[EM] Bullet voting in STV-PR

Markus Schulze markus.schulze at alumni.tu-berlin.de
Wed Apr 9 05:57:02 PDT 2003

Dear James,

you wrote (9 April 2003):
> Frederick Shaw ("The History of the New York City Legislature,"
> Columbia University Press, New York, 1954) writes:
> > No one seriously believed that 9% of the city's electorate were
> > extreme radicals. But how did it happen that two Communists were
> > elected in 1943 and again in 1945? Part of the answer lay in the
> > technique they developed. Realizing they could scarcely seat more
> > than one candidate in any borough, they instructed their adherents
> > to cast a single vote, without secondary preferences. "Bullet"
> > voting, as it was called, assured such candidates of a solid block
> > of votes.
> This sounds like a comment from a commentator who did not understand
> how STV-PR works.  A "solid block" of first preferences with other
> preferences marked too will have just as much effect as a "solid block"
> of first preferences alone.

I believe that Shaw has understood very well how PR-STV works. In
the same book, Shaw describes the strategy of the Democratic Party
as follows:

> After watching their candidates compete against each other in
> borough-wide elections in 1937, they evolved their own technique
> for obtaining maximum representation. Each borough was divided
> into the same number of zones as the number of councilmen it
> seemed likely to select. Within each zone the district leaders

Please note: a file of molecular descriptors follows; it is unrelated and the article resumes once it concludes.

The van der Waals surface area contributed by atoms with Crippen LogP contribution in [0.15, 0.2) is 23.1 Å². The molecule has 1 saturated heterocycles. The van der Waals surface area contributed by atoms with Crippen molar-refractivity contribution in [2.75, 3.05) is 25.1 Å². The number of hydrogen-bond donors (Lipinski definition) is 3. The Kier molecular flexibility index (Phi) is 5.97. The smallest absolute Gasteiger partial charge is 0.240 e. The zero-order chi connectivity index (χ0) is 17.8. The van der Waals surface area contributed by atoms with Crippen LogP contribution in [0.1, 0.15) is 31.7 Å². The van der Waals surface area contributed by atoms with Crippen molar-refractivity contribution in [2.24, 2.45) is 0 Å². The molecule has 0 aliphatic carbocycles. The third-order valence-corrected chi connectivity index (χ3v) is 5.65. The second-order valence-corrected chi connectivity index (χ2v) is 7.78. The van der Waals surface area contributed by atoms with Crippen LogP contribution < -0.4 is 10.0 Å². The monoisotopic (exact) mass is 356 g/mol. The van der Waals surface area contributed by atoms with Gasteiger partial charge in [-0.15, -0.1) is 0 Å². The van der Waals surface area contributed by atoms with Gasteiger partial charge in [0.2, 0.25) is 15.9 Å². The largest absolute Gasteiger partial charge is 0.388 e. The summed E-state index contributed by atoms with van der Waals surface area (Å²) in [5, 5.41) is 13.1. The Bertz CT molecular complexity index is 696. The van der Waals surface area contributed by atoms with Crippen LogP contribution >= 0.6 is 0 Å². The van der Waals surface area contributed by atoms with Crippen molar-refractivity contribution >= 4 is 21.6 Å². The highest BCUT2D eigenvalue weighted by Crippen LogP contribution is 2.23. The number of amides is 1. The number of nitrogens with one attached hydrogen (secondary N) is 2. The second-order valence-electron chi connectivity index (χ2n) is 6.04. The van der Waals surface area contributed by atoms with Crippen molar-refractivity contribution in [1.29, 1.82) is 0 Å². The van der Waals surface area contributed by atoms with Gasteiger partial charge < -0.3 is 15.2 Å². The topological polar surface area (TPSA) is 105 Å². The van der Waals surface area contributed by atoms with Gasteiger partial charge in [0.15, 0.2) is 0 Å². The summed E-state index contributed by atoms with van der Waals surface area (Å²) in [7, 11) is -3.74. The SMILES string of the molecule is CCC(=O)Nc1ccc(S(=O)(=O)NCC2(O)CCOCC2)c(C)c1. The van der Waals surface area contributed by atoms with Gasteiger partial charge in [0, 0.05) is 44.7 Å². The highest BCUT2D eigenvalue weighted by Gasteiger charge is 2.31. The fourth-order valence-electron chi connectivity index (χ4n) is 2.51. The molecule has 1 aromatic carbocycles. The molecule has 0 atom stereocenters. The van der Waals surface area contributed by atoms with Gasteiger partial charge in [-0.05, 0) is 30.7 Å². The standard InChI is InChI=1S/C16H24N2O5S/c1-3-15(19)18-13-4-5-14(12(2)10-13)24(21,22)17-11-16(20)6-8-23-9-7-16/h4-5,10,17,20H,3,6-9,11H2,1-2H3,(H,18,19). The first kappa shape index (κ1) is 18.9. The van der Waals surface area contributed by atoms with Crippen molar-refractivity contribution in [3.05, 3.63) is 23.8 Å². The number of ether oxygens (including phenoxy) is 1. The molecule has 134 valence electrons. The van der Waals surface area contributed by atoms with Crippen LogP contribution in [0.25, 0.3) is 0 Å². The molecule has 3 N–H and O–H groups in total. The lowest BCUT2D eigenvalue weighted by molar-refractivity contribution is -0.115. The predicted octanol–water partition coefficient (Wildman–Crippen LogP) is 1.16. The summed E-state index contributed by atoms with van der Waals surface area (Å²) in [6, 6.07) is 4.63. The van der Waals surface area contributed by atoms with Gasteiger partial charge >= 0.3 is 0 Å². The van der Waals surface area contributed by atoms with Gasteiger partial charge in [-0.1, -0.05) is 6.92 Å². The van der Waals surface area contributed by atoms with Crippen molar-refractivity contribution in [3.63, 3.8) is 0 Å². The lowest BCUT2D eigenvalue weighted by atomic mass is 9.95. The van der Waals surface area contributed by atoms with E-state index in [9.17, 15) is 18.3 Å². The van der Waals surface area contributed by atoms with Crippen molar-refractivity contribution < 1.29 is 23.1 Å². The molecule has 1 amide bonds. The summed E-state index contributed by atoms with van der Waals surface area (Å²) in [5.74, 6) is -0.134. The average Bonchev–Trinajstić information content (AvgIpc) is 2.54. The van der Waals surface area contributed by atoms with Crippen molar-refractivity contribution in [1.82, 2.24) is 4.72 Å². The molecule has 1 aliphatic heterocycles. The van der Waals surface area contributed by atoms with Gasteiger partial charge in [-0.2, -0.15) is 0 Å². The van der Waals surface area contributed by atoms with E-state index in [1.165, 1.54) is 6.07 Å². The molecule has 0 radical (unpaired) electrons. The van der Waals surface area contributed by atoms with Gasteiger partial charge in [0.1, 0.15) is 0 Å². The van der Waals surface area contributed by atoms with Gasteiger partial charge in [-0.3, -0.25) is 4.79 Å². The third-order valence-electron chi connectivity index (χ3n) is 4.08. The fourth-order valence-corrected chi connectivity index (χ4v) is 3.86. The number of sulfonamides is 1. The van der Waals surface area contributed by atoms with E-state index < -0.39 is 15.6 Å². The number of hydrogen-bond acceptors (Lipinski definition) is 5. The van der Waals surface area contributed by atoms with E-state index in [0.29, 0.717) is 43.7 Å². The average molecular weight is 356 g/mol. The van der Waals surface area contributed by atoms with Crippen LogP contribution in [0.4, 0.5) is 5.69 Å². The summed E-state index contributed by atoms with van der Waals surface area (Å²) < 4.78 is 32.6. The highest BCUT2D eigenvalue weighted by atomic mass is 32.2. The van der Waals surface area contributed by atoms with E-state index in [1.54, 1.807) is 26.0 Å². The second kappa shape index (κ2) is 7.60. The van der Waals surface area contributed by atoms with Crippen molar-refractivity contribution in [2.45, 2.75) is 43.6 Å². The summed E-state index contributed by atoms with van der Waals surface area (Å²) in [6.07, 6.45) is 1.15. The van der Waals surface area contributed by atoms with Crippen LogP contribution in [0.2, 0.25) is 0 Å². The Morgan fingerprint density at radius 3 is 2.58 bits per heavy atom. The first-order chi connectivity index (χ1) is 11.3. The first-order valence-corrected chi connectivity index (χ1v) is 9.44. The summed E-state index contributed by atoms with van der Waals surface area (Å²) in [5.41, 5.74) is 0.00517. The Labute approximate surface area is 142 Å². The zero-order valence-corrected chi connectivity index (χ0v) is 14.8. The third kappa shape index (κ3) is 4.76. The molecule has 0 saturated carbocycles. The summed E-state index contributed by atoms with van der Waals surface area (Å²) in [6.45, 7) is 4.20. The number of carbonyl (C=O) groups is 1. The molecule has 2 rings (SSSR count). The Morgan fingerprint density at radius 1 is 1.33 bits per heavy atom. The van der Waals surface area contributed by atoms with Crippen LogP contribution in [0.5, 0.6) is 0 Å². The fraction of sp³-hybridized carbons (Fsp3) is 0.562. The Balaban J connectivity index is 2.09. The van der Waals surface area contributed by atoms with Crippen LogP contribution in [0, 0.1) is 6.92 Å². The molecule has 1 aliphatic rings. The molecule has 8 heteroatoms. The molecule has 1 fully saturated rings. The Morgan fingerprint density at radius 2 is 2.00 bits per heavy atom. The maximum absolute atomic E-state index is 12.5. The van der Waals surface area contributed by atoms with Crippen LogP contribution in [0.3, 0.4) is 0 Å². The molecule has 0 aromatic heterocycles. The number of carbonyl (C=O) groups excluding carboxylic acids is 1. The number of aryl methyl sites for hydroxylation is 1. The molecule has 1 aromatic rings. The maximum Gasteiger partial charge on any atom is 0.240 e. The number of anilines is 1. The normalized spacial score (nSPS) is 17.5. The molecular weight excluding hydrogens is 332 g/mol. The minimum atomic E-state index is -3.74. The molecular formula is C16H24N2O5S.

> agreed upon a candidate. Then the entire slate was reviewed by
> the County Leader and Executive Committee, who ordered the party's
> adherents to follow an identical pattern of voting - i.e. the
> number to be placed beside each candidate's name in each zone
> was determined in advance. Proportionalists and their opponents
> agree that under this system in the 1939 election the Democrats
> massed their strength for optimum effectiveness.

Today, this strategy is known as "Vote Management." The quotation
above is very interesting because Vote Management has hardly been
discussed before the 1970s. The quotation above is the oldest
quotation that I have found where someone says that Vote Management
is a useful strategy even under PR-STV with the Droop Quota. In my
opinion, the quotation above shows that Shaw has understood STV at
least better than those authors who claimed that it isn't possible
for a given party to win additional seats by averaging the votes
over the candidates of this party.

(It is trivial that Vote Management is a useful strategy under PR-STV
with the Andrae-Hare Quota, under SNTV and under Limited Voting.)

(In Ireland, there are usually 3- to 5-seat districts. In the USA,
there were usually 7- to 9-seat districts. Therefore, in the USA,
not only the first preferences but also the later preferences had
to be averaged. Therefore, Vote Management in the USA differs a
little bit from Vote Management in Ireland.)

Markus Schulze

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